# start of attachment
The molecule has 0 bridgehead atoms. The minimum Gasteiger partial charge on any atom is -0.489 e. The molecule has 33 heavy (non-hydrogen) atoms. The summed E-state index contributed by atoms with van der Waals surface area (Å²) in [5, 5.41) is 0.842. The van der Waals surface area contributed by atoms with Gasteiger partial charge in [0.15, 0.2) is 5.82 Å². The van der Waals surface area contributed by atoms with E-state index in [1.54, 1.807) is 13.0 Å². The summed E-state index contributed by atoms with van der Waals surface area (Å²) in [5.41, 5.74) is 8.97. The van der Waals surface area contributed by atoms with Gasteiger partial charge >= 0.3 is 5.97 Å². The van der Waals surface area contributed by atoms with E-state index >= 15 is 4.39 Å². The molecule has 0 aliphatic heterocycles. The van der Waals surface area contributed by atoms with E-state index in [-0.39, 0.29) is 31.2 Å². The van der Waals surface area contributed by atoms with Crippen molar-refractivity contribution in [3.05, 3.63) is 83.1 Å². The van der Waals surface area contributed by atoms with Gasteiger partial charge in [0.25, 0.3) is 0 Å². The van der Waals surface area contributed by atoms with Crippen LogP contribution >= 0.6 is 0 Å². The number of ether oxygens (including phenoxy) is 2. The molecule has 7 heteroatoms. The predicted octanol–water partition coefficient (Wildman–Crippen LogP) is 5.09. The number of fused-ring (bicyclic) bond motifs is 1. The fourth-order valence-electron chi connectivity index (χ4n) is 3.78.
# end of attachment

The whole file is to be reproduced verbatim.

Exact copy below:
The molecule has 0 bridgehead atoms. The minimum Gasteiger partial charge on any atom is -0.489 e. The molecule has 33 heavy (non-hydrogen) atoms. The summed E-state index contributed by atoms with van der Waals surface area (Å²) in [5, 5.41) is 0.842. The van der Waals surface area contributed by atoms with Gasteiger partial charge in [0.15, 0.2) is 5.82 Å². The van der Waals surface area contributed by atoms with E-state index in [1.54, 1.807) is 13.0 Å². The summed E-state index contributed by atoms with van der Waals surface area (Å²) in [5.41, 5.74) is 8.97. The van der Waals surface area contributed by atoms with Gasteiger partial charge >= 0.3 is 5.97 Å². The van der Waals surface area contributed by atoms with E-state index >= 15 is 4.39 Å². The molecule has 0 aliphatic heterocycles. The van der Waals surface area contributed by atoms with E-state index in [-0.39, 0.29) is 31.2 Å². The van der Waals surface area contributed by atoms with Crippen molar-refractivity contribution in [3.05, 3.63) is 83.1 Å². The van der Waals surface area contributed by atoms with Gasteiger partial charge in [0.25, 0.3) is 0 Å². The van der Waals surface area contributed by atoms with Crippen LogP contribution >= 0.6 is 0 Å². The number of ether oxygens (including phenoxy) is 2. The molecule has 7 heteroatoms. The predicted octanol–water partition coefficient (Wildman–Crippen LogP) is 5.09. The number of fused-ring (bicyclic) bond motifs is 1. The fourth-order valence-electron chi connectivity index (χ4n) is 3.78.